Our grandparents used to go out and play with the other kids for some fun, but now, technology makes it possible for us to stay in the house while having fun.
Unfortunately, all such conveniences are leading certain demographics into an era when loneliness and isolation are dangerously overlooked and ignored. This simple fact of the matter is that all the technology in the world cannot compensate for real and important human interaction, which scientists have for generations insisted is a fundamental requirement for good mental and physical health alike.
A new study carried out at the Brigham Young University in Utah has once again reinforced exactly such beliefs, having brought about evidence to suggest that loneliness and isolation can in fact be deadly. More specifically, the team concluded that the detrimental effects of loneliness on mental and physical health are just as severe as those attributed to obesity, if not worse.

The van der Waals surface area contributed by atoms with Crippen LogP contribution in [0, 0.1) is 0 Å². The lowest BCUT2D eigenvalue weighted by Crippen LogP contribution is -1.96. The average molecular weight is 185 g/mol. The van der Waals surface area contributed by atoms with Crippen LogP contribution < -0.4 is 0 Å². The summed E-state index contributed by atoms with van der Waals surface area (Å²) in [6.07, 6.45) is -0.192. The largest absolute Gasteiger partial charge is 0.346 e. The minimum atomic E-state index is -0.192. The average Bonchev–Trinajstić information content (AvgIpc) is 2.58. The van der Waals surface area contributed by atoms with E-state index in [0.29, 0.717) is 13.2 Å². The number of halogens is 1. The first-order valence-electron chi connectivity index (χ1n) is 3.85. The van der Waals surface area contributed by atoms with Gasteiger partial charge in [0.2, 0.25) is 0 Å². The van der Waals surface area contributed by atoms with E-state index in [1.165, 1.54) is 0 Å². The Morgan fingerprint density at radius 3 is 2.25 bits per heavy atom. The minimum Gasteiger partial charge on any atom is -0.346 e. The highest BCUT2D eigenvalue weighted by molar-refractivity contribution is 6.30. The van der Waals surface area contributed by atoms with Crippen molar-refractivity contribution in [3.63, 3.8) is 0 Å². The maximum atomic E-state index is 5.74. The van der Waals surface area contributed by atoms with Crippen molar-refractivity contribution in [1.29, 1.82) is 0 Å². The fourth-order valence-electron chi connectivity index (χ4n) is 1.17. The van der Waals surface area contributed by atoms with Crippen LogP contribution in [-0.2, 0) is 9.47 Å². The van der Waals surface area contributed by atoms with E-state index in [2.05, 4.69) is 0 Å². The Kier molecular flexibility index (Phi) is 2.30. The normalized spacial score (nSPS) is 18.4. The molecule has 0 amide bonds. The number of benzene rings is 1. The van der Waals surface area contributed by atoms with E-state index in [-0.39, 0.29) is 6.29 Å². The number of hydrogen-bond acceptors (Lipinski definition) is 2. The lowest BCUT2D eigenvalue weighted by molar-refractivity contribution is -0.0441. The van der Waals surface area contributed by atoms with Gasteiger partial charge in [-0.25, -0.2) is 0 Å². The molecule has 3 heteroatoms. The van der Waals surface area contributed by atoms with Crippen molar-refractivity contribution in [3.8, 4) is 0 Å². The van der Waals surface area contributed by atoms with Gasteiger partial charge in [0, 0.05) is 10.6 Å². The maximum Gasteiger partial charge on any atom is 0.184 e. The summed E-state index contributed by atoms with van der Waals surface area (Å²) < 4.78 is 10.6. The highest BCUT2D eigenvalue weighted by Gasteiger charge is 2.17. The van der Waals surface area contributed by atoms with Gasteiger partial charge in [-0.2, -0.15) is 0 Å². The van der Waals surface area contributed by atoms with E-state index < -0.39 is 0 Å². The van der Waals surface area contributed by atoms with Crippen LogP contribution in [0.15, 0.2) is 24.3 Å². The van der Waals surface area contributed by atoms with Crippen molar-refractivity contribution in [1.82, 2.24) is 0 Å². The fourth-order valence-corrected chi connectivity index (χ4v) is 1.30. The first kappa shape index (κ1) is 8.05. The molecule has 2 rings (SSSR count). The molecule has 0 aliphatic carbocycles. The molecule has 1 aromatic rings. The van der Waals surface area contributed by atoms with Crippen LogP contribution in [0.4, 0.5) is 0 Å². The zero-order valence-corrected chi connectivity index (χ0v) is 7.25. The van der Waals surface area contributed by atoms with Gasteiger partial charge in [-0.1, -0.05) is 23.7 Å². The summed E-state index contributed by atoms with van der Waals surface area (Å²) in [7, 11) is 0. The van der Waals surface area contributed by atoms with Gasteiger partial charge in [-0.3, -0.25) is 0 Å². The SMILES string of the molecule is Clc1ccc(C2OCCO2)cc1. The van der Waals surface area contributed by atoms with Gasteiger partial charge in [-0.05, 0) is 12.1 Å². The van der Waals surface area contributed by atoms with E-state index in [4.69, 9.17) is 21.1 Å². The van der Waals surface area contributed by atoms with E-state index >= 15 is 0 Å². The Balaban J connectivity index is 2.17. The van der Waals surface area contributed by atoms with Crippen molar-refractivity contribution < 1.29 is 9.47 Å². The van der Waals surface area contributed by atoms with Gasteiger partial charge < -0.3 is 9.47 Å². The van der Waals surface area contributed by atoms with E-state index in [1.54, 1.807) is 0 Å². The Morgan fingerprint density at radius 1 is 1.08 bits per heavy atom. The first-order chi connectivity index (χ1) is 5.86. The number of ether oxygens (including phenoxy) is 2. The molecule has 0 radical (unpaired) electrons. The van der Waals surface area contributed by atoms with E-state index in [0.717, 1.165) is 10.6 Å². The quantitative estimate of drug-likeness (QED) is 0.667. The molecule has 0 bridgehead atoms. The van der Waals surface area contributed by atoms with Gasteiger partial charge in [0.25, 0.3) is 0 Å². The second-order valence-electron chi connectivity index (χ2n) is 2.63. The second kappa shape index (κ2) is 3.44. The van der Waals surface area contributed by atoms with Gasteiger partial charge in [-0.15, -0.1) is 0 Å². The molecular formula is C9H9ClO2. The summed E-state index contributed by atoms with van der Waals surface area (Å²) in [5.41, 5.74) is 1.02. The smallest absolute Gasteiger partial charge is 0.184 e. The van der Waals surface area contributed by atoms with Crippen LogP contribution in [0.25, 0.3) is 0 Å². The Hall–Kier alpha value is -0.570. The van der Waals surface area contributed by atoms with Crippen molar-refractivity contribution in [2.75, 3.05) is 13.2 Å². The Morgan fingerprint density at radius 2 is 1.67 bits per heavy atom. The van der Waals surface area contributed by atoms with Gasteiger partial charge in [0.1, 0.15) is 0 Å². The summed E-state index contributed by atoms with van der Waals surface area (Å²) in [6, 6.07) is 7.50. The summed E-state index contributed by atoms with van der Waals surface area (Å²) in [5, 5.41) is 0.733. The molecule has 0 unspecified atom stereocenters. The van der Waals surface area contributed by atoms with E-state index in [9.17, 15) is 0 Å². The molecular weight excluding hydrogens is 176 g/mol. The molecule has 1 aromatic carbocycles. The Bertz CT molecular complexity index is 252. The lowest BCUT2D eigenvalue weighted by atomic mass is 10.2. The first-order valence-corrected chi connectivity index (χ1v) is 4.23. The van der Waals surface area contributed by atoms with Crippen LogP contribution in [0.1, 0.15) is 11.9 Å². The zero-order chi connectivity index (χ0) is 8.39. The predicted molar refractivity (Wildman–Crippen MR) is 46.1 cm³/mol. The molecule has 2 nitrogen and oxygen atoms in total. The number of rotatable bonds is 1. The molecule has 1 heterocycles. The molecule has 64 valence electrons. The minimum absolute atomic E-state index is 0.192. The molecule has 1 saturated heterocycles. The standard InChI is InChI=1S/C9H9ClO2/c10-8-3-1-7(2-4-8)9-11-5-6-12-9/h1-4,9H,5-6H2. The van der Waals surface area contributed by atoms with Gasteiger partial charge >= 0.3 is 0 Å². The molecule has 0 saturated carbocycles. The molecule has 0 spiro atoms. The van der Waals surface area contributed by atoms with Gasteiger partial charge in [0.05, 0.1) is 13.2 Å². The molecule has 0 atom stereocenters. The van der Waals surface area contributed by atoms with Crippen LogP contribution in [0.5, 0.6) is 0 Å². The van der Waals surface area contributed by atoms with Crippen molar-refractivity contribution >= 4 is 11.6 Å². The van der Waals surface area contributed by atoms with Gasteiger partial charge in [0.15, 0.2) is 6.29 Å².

“We need to start taking our social relationships more seriously,” said Julianne Holt-Lunstad, lead author of the study.
“The effect of this is comparable to obesity, something that public health takes very seriously.”
For the purposes of the project, the team looked at the data of approximately 3 million people collected and collated by way of several separate studies. The conclusion was stark to say the least – living alone, isolation and loneliness were found to increase premature death risk by 32%, 29% and 26% respectively.
And while some would argue that advances in areas like social media have made isolation and loneliness null and void concepts, scientists and medical professionals insist that online relationships simply cannot be classified under the same banner as conventional human interaction and meaningful relationships.
“With loneliness on the rise, we are predicting a possible loneliness epidemic in the future,” the team concluded.